Eid tragedy at Rams signal angers residents

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Eid tragedy at Rams signal angers residents

Ras Al Khaimah - Residents of Ras Al Khaimah give suggestions to curb accidents at 'deadly traffic signal'

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Published: Mon 19 Sep 2016, 4:53 PM

Last updated: Mon 19 Sep 2016, 5:44 PM

Gruesome accidents at the Rams Intersection here have made people raise their voice for quick action from authorities.
On the first day of Eid Al Adha, a woman and her baby daughter were killed while her husband and two other kids were seriously injured after the car they were travelling in collided with another one late at the 'deadly' traffic signal.
Residents say "the traffic signal, despite its arterial location at the entrance of the city, breaks down often and has become one of the main 'hotspots' in the emirate with most gruesome accidents."
Also read: Woman, baby die after speeding husband jumps red light  
Col. Ahmed Saeed Al Sam Al Naqbi, head of traffic engineering at the traffic and patrols department, RAK Police, said they had reported the issue to the ministry of infrastructure development.
"We have recommended the construction of a bridge and a separate way for heavy trucks instead of the current intersection."
Building a roundabout has also been proposed to force callous drivers to reduce their speed, he added. "These two suggestions will hopefully curb down traffic accidents and casualties."
Blaming reckless drivers, he said that some 90 per cent of the accidents registered were blamed on the motorists themselves.
Yusuf Al Shameli, Emirati, said the RAK Police have already installed radars and surveillance cameras at the said intersection.
"They have also launched so many awareness campaigns, but some 'stubborn' motorists insist on putting their lives and others' at risk, and thus they should be held responsible and severely penalised."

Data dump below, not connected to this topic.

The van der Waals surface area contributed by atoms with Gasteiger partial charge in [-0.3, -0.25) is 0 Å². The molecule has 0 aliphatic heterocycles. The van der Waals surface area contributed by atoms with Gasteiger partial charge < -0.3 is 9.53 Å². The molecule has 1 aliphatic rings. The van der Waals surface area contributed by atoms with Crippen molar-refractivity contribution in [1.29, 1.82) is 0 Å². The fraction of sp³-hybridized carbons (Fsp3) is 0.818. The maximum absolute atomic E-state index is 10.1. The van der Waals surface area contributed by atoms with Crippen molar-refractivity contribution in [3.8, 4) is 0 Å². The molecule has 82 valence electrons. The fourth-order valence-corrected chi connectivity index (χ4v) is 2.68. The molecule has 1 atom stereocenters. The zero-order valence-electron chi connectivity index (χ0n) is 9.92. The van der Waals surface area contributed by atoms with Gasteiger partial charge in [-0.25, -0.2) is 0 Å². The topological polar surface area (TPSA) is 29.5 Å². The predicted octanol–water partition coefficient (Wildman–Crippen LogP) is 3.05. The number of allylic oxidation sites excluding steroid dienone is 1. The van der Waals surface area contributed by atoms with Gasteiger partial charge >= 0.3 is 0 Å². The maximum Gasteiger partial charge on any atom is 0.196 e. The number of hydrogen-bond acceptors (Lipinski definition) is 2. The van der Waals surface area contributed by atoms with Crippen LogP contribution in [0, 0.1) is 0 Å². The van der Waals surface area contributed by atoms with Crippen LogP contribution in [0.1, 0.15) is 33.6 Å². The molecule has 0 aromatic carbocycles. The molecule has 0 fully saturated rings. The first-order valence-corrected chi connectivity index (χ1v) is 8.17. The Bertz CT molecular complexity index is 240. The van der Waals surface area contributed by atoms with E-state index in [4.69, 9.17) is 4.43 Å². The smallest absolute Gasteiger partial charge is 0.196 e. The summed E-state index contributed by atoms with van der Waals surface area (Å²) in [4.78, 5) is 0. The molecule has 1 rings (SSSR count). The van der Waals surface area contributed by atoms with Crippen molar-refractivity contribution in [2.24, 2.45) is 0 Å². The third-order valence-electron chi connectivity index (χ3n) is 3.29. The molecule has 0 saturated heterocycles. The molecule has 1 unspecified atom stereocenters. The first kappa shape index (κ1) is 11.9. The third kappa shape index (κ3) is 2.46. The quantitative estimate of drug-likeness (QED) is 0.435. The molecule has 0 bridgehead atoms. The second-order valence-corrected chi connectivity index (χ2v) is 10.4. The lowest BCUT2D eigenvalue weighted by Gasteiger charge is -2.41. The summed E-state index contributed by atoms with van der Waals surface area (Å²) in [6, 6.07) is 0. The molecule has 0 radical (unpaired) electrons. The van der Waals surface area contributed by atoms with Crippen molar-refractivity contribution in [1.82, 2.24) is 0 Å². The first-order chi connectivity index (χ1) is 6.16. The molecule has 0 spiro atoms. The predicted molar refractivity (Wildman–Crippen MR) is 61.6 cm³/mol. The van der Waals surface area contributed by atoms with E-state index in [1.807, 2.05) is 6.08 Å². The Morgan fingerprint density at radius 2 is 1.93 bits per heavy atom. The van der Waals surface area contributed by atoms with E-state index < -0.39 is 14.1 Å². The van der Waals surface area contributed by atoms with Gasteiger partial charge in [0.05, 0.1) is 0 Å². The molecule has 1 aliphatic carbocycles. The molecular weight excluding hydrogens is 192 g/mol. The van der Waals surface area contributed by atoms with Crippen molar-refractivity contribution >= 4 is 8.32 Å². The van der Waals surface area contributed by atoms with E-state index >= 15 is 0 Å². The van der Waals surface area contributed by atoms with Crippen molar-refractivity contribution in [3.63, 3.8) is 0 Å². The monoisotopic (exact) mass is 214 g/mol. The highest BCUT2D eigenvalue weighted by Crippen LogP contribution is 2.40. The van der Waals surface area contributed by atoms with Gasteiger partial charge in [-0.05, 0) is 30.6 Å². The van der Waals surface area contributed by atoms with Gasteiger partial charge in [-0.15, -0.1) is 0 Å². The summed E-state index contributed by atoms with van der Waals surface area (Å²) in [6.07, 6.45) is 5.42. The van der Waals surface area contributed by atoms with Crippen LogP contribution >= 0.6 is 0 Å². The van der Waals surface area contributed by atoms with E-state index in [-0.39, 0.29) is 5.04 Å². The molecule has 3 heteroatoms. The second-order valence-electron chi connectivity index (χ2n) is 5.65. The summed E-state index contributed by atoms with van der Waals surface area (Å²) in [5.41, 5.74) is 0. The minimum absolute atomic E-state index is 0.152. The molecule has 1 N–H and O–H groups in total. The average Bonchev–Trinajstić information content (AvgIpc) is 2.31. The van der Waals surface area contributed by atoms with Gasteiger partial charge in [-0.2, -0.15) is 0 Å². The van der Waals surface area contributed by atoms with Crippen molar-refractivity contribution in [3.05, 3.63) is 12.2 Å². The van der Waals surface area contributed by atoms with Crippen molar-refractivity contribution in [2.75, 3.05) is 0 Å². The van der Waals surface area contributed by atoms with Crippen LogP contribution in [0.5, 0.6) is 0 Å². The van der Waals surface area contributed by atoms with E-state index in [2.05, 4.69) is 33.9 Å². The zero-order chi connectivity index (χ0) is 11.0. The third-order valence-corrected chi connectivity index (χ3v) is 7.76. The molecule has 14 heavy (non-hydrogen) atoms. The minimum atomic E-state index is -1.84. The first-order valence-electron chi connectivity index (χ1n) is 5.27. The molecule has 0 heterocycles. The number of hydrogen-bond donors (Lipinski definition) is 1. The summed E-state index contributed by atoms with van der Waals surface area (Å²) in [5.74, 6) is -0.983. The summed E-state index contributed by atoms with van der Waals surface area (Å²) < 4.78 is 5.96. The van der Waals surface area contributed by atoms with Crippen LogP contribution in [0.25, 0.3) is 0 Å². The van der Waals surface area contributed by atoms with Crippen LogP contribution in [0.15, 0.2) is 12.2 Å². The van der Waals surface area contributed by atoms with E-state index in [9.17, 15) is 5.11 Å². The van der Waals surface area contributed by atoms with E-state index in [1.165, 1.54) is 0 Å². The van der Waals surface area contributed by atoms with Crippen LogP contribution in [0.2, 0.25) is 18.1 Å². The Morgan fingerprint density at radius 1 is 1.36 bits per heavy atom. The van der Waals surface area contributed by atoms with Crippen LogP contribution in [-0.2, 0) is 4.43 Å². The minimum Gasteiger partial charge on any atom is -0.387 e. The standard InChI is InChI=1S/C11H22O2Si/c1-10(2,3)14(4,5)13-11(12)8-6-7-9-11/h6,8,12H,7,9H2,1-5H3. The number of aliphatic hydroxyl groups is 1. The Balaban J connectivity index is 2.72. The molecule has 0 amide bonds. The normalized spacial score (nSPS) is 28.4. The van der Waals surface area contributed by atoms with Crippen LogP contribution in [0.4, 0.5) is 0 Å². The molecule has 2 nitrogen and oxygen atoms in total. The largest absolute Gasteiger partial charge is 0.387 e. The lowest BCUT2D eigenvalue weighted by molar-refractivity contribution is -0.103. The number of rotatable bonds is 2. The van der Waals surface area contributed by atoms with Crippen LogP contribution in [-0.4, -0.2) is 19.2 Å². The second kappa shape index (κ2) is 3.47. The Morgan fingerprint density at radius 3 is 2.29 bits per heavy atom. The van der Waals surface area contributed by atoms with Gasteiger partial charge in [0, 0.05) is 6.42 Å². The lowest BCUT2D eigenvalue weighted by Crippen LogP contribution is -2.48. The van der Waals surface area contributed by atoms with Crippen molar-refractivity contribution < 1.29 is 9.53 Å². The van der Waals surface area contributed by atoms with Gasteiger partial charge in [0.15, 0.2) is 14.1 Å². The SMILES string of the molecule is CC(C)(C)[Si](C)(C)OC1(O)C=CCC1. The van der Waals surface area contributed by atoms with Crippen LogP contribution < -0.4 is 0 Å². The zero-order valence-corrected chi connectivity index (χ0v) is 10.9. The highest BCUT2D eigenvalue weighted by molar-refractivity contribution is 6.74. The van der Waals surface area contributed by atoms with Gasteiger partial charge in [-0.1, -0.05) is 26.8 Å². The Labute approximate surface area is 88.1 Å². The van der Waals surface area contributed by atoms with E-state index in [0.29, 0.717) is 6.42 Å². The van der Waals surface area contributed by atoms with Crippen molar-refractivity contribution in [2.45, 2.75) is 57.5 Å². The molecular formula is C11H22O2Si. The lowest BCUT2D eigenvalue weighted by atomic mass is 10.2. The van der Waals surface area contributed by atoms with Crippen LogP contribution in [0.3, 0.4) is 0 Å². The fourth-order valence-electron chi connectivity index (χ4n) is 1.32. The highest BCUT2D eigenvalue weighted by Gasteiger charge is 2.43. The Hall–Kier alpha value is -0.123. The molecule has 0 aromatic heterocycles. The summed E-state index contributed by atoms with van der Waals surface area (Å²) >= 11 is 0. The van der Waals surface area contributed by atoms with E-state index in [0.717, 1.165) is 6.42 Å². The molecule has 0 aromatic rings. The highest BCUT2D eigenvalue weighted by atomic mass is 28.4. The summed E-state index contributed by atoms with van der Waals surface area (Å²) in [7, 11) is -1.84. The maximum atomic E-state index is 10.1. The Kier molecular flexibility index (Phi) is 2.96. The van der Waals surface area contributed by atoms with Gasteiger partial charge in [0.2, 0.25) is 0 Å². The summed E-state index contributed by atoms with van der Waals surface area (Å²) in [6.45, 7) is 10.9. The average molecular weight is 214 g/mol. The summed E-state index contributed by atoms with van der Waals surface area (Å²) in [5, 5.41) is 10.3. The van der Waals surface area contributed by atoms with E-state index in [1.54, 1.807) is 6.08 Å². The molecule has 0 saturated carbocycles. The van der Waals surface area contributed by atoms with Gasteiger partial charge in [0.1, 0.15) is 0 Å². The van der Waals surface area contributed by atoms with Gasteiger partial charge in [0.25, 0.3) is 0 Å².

Suggestions from people
Munzir Al Mazki, Emirati, proposed the construction of a speed hump at each and every intersection.
"This solution, though sounds illogical, is the only way to force reckless and speeding drivers to reduce speed."
Reiterating the same, Mohammed, Salah, Egyptian, said a speed hump "at deadly areas will curb traffic accidents and casualties."
Disagreeing, Naser Mohammed, Emirati, said building a speed hump at a traffic signal will end in long queues of vehicles and traffic knots.
Most waiting periods at traffic signals here in Ras Al Khaimah are around 30 seconds, he added.
"Calling for a stricter penalty, Ali Saeed, Jordanian, said whoever jumps red signal, should suffer a jail term.
"This penalty; from 24 to 48 hours, is a big success in Saudi Arabia, and I guess the erring driver should be held in police custody for at least one week."
Ahmed Jameel, Syrian, said the Dh800 fine, eight black points, and two-week vehicle impoundment, currently enforced in the UAE traffic law, are not a deterring penalty.
"Most people can replace the impoundment period with money, and many people have more than one car, and can easily drive another one."
Mohammed Iqbal, Pakistani, said the driving licence should also be withdrawn, along with vehicle confiscation.
"Jumping red signal should be handled with zero tolerance, and the erring driver has to be referred to the court."
Permitting a 'killer' motorist to drive again is illogical, said Mohammed Othman, Sudanese, who suggested that all traffic signals should be digital.

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